Alexander Povetkin (27-1, 19 KO’s) administered a beating to a badly over-matched Manuel Charr (26-2, 15 KO’s) on Friday night in winning by a 7th round knockout at the Luzhniki, in Moscow, Russia. Povetkin hit Charr with a left uppercut that split his guard in the 7th.
Povetkin then followed up with a three punch combination that knocked Charr down flat. The last punch of the combination was a right hand that knocked Charr’s head sideways from the impact. Charr was already falling at the time and completely defenseless and badly hurt, but Povetkin looked like he didn’t want to take any chances that Charr might get back up.
Povetkin really had his way in this fight with his good footwork and combinations on the inside. He did a good job of planting himself in close to Charr and working him over with body and head shots. Continue reading
The Grudge, the Golden boys and the Little Stars
Over 75 years since the last time 80 000 people gathered to watch a boxing fight in the UK, the Carl Froch vs George Groves rematch is undeniably a special event.
The headline event has every ingredient required to make it worthy of such an epic sporting occasion. However, just to ensure the night cannot fail, Eddie Hearn of Matchroom promotions has put on a fantastic undercard too.
In Carl Froch vs George Groves we have old vs young, the proven veteran against the up-and-coming contender and north vs south, a mix which has captured the imagination of the nation and the entire boxing world. Continue reading
Photo by HBO/Ed Mulholland – One of the biggest fights in British boxing history will take place tomorrow, as bitter super-middleweight rivals Carl Froch and George Groves will go at it in front of 80,000 fans at Wembley. Currently, seemingly everyone is talking about the fight and who will win.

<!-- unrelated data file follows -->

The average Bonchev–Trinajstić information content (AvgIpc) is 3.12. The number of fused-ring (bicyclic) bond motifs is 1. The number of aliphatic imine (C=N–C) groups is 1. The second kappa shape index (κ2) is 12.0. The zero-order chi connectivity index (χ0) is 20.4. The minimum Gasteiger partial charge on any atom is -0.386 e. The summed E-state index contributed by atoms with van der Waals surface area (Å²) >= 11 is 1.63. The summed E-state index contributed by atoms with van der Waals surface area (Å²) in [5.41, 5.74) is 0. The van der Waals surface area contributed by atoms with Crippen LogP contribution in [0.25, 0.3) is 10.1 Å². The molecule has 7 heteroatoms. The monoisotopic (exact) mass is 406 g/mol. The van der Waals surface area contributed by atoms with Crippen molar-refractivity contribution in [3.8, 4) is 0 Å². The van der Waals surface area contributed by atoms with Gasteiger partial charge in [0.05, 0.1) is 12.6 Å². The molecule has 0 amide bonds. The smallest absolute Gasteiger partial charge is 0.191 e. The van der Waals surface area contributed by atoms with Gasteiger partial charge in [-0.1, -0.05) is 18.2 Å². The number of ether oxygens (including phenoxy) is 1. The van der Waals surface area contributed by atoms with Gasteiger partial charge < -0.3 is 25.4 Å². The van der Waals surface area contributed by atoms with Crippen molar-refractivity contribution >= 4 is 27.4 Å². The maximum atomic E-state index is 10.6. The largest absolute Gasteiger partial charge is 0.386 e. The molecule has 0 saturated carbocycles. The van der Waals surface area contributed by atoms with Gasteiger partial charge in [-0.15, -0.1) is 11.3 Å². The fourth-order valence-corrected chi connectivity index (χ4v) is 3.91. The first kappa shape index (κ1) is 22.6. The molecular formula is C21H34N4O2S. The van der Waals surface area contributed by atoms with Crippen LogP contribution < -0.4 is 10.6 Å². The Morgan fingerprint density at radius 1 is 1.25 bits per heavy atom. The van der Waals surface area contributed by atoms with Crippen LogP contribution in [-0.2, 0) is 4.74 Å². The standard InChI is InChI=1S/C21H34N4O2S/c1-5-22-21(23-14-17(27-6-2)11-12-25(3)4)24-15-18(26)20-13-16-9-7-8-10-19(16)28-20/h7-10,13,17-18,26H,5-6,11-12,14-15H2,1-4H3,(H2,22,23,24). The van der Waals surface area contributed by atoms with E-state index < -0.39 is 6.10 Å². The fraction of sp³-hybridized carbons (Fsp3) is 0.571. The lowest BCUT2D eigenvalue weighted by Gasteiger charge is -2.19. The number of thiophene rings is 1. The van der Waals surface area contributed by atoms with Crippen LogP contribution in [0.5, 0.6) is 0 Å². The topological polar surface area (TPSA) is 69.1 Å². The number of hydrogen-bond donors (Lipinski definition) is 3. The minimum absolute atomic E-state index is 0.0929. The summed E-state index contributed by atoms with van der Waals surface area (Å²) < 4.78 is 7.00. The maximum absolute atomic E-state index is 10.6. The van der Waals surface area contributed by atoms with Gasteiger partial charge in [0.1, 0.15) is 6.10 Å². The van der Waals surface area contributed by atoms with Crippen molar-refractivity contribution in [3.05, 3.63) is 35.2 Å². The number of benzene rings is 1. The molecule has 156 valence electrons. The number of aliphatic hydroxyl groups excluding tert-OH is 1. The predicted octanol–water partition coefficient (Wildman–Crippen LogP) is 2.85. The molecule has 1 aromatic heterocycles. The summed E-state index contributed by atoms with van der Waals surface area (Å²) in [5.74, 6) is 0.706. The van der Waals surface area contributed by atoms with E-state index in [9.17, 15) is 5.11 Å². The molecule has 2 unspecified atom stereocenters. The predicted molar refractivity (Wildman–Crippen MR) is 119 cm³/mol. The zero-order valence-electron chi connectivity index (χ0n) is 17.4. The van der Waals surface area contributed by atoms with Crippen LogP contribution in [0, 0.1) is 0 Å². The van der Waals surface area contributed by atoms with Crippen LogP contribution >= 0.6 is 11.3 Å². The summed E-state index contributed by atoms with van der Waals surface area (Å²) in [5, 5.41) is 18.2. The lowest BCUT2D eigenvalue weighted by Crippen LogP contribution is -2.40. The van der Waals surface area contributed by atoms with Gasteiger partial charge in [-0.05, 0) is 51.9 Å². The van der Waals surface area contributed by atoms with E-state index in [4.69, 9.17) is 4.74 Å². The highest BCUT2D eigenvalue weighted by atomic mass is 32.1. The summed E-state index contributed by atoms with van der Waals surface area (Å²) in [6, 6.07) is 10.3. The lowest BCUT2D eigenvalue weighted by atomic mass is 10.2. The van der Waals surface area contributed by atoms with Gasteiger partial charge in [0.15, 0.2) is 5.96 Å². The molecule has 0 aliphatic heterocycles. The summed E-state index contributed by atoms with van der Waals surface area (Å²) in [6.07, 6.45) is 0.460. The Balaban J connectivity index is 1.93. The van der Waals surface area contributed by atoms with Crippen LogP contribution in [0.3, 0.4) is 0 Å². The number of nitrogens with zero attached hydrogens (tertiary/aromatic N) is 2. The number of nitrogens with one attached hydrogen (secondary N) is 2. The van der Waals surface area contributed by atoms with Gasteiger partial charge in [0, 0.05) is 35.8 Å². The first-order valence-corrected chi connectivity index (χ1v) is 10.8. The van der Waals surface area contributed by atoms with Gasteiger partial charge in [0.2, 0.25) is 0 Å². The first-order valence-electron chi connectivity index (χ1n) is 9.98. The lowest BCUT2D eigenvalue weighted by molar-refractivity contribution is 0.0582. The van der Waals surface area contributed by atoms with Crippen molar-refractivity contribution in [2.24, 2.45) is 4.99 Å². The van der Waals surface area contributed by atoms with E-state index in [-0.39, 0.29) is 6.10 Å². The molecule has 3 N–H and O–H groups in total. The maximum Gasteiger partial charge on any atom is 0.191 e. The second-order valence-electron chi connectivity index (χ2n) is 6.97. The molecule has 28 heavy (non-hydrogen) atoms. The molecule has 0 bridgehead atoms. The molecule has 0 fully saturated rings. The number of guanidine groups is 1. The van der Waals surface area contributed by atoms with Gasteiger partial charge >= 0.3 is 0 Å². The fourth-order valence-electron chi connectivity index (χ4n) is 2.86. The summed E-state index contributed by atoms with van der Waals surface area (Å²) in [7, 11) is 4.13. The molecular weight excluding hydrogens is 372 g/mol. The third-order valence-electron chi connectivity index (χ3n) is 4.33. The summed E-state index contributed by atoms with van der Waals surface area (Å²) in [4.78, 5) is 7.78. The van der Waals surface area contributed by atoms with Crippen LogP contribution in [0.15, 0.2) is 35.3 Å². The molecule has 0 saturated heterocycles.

Here, eight figures from the boxing world give their pre-fight predictions:
Harold “The Shadow” Knight, former co-trainer of Lennox Lewis and current co-trainer of Zhang Zhilei:
“I’m going with Froch, even though I think Groves will test Froch and give him a competitive fight. Experience and the grit and toughness Froch has will see him keeping his titles.” Continue reading
If no fight, it’s a given Floyd “Money” Mayweather, Jr. loses more money than Manny “Pacman” Pacquiao. Money took care of that little item by getting Manny to agree to take less. There’s no denying both fighters are great, and it’s a surety both are going to be in the Boxing Hall(s) of Fame. If no fight, though, fans and the media suffer too, because they are left with the unresolved question “Who would have won?”
That question will become like a canker, a blight on boxing. Eventually, though, it will dissipate and make ardent fans in each camp apathetic. The open ended debate will surface less and less, and become something like the occasional….Would Gene Tunney have beaten Jack Dempsey without benefit of the “Long Count”? Or, Did Jack Johnson take a dive in his loss to Jess Willard?” How about the question that surfaced about a splash many heard in Lewiston, Maine when Liston hit the canvas after being hit by Ali’s phantom punch? Those front page news events sooner or later fade away. More to the point…..Who would have won if Jake “Raging Bull” LaMotta and Rocky Graziano fought? Or, back to….. Would Dempsey have beaten Harry Wills? In the present day….How about Joe Calzaghe vs. Andre S.O.G. Ward? Continue reading